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Old 11-07-22, 08:58 PM
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Originally Posted by SoSmellyAir
The first bike on the ground during Operation Desert Storm?
Nah, this is a survivor of the Oil-for-Food Program I was too young for Desert Storm and I didn't even ride at the time; it was between senior high and freshman college and my parents were having a talking-to with me about my interest in riding bikes, along the lines that I was turning from a boy into a man (I was barely 17) and I should "stop playing with pedaled toys!" Different times!
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Old 11-08-22, 12:18 AM
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If you want to lose weight it is a simple formulae: Decrease caloric intake and increase exercise intensity and duration. For me, I cannot decrease the food intake very easily, as I don't overeat. I just crank up the mileage. You have to ride a lot to offset the increased hunger.
Looking at the photos, I would keep the frame and wheels, get a new modern drop bar and brifters, and any drivetrain parts to make it functional. Also think about pedals and shoes, shorts, gloves, and maybe a quick saddle adjustment (your saddle clamp is backwards for most people, hard to say without seeing you on the bike. Look at good riders about your size for fore and aft as well as leg extension). Personally, I would ride the wheels off a bike like that. Nothing wrong with it if you are comfortable on it.
By the way, nice looking handlebar conversion.
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Old 11-08-22, 12:37 AM
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Originally Posted by venturi95
If you want to lose weight it is a simple formulae: Decrease caloric intake and increase exercise intensity and duration... don't overeat... crank up the mileage... ride a lot to offset the increased hunger.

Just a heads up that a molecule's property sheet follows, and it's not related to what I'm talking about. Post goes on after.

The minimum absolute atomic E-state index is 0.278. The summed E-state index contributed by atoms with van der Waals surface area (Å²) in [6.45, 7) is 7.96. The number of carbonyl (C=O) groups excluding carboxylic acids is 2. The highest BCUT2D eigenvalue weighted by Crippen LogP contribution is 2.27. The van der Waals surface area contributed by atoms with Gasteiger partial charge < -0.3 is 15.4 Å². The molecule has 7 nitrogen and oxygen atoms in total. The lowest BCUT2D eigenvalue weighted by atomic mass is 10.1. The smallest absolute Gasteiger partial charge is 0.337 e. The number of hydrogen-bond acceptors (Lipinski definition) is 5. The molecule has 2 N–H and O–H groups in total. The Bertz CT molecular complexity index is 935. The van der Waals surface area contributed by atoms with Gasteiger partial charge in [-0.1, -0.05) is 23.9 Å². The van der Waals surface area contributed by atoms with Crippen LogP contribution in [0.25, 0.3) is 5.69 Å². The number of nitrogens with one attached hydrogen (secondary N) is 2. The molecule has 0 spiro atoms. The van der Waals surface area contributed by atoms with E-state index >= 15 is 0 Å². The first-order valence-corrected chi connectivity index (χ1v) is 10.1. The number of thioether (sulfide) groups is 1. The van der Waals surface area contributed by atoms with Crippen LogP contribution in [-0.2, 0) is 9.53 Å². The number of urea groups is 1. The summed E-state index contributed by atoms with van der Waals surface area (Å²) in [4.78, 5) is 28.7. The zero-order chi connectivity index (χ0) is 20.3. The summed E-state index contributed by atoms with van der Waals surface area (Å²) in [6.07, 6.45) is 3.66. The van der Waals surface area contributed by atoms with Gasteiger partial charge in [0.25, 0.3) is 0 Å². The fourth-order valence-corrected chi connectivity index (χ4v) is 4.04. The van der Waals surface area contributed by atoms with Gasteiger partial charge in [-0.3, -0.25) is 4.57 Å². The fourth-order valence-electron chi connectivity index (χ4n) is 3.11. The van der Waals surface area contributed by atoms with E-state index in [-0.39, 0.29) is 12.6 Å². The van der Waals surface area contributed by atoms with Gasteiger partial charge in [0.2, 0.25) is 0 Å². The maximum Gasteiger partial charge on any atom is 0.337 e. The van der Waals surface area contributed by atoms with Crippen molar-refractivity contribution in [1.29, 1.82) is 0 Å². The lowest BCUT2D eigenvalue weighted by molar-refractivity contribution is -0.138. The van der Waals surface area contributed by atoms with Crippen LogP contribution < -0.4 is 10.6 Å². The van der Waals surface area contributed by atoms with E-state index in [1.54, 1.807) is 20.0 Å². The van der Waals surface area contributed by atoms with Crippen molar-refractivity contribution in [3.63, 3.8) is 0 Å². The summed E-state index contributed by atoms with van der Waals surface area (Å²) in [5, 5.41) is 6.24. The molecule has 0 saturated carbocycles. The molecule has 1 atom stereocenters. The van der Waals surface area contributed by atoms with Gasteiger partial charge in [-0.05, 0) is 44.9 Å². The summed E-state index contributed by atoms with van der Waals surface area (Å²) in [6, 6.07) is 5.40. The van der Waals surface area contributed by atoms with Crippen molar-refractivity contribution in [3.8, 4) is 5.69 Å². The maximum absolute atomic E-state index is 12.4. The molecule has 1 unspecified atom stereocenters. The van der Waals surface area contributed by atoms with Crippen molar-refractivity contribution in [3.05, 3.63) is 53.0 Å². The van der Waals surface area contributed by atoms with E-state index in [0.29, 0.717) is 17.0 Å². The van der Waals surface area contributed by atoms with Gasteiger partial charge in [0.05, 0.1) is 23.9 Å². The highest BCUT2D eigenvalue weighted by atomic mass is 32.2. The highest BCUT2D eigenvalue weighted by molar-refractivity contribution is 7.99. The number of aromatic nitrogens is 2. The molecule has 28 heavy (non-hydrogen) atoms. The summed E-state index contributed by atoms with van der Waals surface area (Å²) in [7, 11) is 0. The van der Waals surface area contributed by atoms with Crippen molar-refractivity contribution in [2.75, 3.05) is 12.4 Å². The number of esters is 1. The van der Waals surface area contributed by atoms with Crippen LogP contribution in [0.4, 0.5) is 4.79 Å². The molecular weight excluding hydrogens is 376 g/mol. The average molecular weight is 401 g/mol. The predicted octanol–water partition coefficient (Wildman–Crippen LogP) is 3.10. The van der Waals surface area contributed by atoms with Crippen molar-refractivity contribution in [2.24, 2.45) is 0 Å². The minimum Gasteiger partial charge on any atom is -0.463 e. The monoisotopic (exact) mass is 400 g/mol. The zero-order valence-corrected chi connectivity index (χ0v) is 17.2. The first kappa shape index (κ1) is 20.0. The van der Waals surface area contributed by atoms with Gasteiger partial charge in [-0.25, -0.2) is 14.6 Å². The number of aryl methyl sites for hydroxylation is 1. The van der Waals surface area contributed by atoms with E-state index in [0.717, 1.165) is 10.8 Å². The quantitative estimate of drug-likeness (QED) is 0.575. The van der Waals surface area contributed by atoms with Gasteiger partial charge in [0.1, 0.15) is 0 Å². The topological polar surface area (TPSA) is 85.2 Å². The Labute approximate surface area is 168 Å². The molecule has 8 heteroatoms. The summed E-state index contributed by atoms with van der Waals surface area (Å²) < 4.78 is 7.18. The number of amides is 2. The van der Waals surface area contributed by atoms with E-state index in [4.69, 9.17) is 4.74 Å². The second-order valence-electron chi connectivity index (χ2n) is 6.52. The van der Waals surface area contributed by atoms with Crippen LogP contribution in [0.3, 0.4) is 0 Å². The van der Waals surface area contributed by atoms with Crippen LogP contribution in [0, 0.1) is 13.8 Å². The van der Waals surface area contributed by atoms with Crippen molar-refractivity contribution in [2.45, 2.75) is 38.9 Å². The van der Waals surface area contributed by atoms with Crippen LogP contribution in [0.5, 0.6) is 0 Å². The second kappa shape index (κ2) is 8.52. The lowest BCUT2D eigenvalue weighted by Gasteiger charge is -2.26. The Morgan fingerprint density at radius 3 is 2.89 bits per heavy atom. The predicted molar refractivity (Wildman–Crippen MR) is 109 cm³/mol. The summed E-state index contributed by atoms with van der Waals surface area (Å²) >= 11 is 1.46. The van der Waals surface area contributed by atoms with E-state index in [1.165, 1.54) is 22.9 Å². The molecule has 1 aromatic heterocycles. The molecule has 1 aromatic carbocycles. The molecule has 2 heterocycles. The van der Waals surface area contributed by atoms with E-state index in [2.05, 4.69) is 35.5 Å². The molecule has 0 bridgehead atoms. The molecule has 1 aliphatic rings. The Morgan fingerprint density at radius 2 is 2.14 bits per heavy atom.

Did just that between July 2019 and March 2020 and lost 20 pounds. Needless to say, I gained most of it back...

Originally Posted by venturi95
your saddle clamp is backwards
That's on purpose. My legs and I just feel better sitting closer to the middle of the wheelbase and the vertical of the bottom bracket. I like the way the bike handles this way. I tend to do the same with my bikes, going so to replacing offset seatposts with zero-offset

Originally Posted by venturi95
By the way, nice looking handlebar conversion.
Thank you! I spent a day (and I forget how many hundreds of dollars) doing it. No regrets there!

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Old 11-10-22, 01:52 PM
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Originally Posted by sjanzeir
So, this last weekend (Friday, that is) I was out and about on my steel vintage that I had brought back from the dead and hybridized. At some point I was bent over the flat bars and barreling down a very mild descent at 40+km/h, and I caught myself thinking, "oh, I could so use a pair of drop bars right now!"

And that pretty much ruined the rest of my ride!

So, I don't know. Maybe I should give drop bars - and drop-bar levers, maybe even brifters - another chance! And I say this even though I'm not doing too well on the weight loss front (more than anything, I think I may be sabotaging my own hard work!)

What I really need right now is some help (over)thinking this!

I have used these at speeds of greater than 45 MPH, and they work well. It's a $22 easy button for you.

https://www.amazon.com/Venzo-Road-Bi...43619729&psc=1
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Old 11-10-22, 05:01 PM
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Originally Posted by Shadco
Best answer.
Agree. Its an expensive switch. Besides bars, and probably a different stem, you likely have mt. bike shifters, brakes, derailers, etc..... shifters change, derailers change, you need a modification to make V brake (?) work, etc.....etc.....

I'd just look on Cragslist for a good condition used road bike,
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Old 11-18-22, 05:05 PM
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Originally Posted by sjanzeir
So, this last weekend (Friday, that is) I was out and about on my steel vintage that I had brought back from the dead and hybridized. At some point I was bent over the flat bars and barreling down a very mild descent at 40+km/h, and I caught myself thinking, "oh, I could so use a pair of drop bars right now!"